Painting stolen in second world war heading from US back to Ukraine
- Connecticut couple had the piece in their home for years and thought it was a fake but cherished it anyway, spending US$37,000 on an extension to house it
A painting that was stolen during the second world war then spent decades in an American home will be returned to an art museum in Ukraine.
Standing nearly 2.4 metres (eight feet) tall, the painting shows 16th century Russian tsar Ivan the Terrible fleeing the Kremlin on horseback. It had been left in a Ridgefield home that David Tracy bought in 1987.
David and his wife Gabby thought it was a copy. The previous owners said the painting was already there when they bought the house from a Swiss man in 1962.
When Tracy and his wife moved, they paid US$37,000 to add a sunroom big enough to display the painting.
“This painting was a beautiful painting, and we treasured it,” said 84-year-old Gabby Tracy.
But as they planned a move to a condominium in Maine last year, they realised it would not fit so were going to auction it for about US$5,000.
After the auction house added the painting to its catalogue, it received an email from an art museum in Ukraine.
“Attention! Painting Ivan the Terrible was in the collection of the Dnepropetrovsk Art Museum until 1941 and was stolen during the second world war,” the email said, according to court documents. “Please stop selling this painting at auction!!!”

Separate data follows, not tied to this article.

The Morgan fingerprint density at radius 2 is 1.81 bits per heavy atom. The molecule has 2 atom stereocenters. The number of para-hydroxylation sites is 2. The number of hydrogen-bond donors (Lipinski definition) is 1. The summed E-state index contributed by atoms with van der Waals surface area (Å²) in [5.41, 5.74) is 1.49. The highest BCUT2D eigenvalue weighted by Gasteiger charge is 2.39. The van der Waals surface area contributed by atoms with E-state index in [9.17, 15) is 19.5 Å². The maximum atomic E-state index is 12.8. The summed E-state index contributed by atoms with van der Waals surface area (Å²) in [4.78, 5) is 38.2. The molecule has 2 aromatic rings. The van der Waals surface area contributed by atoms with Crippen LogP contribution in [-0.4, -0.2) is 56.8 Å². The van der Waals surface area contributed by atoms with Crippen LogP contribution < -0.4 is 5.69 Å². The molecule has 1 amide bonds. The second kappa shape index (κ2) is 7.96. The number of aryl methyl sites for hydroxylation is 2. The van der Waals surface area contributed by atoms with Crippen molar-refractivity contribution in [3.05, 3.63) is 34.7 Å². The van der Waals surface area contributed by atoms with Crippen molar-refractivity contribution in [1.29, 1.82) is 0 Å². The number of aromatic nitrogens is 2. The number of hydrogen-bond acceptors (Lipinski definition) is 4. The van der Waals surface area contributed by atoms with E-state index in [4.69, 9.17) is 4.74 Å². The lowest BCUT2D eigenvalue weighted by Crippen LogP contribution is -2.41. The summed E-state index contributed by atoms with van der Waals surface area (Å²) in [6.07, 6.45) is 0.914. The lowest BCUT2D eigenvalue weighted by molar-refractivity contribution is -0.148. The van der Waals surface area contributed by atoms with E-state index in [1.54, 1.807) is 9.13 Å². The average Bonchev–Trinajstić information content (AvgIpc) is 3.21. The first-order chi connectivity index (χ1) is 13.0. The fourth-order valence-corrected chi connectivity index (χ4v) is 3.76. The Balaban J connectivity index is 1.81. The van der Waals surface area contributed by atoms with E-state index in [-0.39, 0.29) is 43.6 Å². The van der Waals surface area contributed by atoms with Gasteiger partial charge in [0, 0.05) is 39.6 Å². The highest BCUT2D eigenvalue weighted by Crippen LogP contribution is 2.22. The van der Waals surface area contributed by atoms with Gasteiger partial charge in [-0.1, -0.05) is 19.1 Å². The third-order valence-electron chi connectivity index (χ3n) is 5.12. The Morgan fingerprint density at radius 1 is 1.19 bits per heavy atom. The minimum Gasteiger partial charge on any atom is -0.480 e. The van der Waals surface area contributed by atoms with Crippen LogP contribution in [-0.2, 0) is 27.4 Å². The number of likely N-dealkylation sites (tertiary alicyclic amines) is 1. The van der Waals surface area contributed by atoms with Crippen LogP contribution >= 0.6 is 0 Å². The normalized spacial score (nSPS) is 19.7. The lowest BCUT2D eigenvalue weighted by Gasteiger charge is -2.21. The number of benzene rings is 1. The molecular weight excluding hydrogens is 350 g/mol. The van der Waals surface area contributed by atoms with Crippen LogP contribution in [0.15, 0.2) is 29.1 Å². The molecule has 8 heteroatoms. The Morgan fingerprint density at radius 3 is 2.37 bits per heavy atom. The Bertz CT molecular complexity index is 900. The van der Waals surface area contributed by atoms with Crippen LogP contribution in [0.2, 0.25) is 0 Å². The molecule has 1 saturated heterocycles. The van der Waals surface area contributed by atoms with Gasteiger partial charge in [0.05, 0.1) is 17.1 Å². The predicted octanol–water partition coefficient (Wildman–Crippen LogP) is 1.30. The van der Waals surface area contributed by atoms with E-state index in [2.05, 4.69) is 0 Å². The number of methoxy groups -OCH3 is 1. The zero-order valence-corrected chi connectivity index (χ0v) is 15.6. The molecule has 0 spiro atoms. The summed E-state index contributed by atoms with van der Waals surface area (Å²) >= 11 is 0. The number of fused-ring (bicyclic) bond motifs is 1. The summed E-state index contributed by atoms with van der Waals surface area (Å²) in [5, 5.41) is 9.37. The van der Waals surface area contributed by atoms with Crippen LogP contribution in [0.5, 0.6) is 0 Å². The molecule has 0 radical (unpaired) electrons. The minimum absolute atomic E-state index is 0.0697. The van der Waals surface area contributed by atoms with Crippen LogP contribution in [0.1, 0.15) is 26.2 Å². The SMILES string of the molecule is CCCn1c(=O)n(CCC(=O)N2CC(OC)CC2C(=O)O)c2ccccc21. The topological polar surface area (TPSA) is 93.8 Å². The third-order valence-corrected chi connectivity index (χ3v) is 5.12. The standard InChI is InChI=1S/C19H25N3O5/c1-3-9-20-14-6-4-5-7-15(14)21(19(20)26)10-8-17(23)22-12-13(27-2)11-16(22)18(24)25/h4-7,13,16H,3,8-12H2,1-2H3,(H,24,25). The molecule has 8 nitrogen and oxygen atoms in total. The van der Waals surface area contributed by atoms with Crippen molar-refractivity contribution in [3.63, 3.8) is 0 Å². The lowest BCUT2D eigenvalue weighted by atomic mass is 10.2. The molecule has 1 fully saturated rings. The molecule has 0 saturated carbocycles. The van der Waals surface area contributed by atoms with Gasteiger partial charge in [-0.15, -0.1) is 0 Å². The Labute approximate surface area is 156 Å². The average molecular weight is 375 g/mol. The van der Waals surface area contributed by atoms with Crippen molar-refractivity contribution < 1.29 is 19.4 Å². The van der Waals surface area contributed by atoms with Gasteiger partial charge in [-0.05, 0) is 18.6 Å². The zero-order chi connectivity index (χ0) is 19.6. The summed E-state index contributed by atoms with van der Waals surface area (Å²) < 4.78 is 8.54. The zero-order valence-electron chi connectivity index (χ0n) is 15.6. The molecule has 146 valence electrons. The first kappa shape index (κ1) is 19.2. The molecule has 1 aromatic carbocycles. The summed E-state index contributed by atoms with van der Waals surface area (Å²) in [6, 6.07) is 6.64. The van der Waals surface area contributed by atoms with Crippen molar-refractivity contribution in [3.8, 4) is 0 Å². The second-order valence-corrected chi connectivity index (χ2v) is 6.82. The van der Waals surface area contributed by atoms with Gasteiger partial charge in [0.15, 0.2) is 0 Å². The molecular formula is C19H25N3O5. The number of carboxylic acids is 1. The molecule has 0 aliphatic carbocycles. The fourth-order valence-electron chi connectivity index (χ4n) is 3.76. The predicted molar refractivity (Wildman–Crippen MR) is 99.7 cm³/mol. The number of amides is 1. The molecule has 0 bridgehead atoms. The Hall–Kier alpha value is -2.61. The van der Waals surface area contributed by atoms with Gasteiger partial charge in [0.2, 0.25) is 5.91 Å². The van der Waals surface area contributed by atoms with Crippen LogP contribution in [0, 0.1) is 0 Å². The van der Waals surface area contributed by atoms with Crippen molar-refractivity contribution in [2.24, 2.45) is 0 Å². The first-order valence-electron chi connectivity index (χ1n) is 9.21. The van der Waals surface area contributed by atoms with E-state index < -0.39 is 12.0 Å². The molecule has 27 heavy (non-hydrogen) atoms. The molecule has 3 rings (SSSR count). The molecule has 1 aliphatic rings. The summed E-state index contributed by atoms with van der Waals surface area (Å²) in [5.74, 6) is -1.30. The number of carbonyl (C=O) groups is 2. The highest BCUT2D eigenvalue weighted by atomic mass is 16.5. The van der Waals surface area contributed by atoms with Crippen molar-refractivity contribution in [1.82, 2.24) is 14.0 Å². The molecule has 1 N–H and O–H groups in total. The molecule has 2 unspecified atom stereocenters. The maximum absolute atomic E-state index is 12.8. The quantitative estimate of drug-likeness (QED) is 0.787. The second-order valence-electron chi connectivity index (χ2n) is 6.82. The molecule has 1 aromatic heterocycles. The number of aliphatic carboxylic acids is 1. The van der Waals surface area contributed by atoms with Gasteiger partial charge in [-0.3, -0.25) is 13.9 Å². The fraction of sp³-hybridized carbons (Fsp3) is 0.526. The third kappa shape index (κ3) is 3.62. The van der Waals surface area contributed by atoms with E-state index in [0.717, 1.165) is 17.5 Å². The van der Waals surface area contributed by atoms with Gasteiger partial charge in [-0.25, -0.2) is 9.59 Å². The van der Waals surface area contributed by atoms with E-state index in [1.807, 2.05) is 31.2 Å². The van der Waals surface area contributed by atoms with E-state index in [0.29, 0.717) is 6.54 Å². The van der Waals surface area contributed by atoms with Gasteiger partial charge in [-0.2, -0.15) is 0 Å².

The museum said it was Secret Departure of Ivan the Terrible Before the Oprichina, a 1911 work by Mikhail Panin. It disappeared during the German occupation.
FBI officials took custody of the painting and later traced it to the Swiss man who sold the Ridgefield home in 1962. Officials did not release his name but said he moved to the US in 1946 after serving in the Swiss Army. He died in 1986. Gabby Tracy said it’s unknown how he obtained the painting.
After learning it had been stolen, the Tracy couple agreed the painting should be returned to Ukraine.
Federal officials filed paperwork Thursday formally passing the painting from the FBI to the US District Attorney’s Office in Washington, which is turning it over to Ukraine’s embassy.
“The looting of cultural heritage during world war two was tragic and we are happy to be able to assist in the efforts to return such items to their rightful owners,” US lawyer Jessie Liu said on Friday.
Officials at Ukraine’s embassy thanked the Tracy couple and US officials who helped recover the painting. A statement from spokeswoman Natalia Solyeva said it’s the first time the two nations have worked together to recover stolen cultural goods.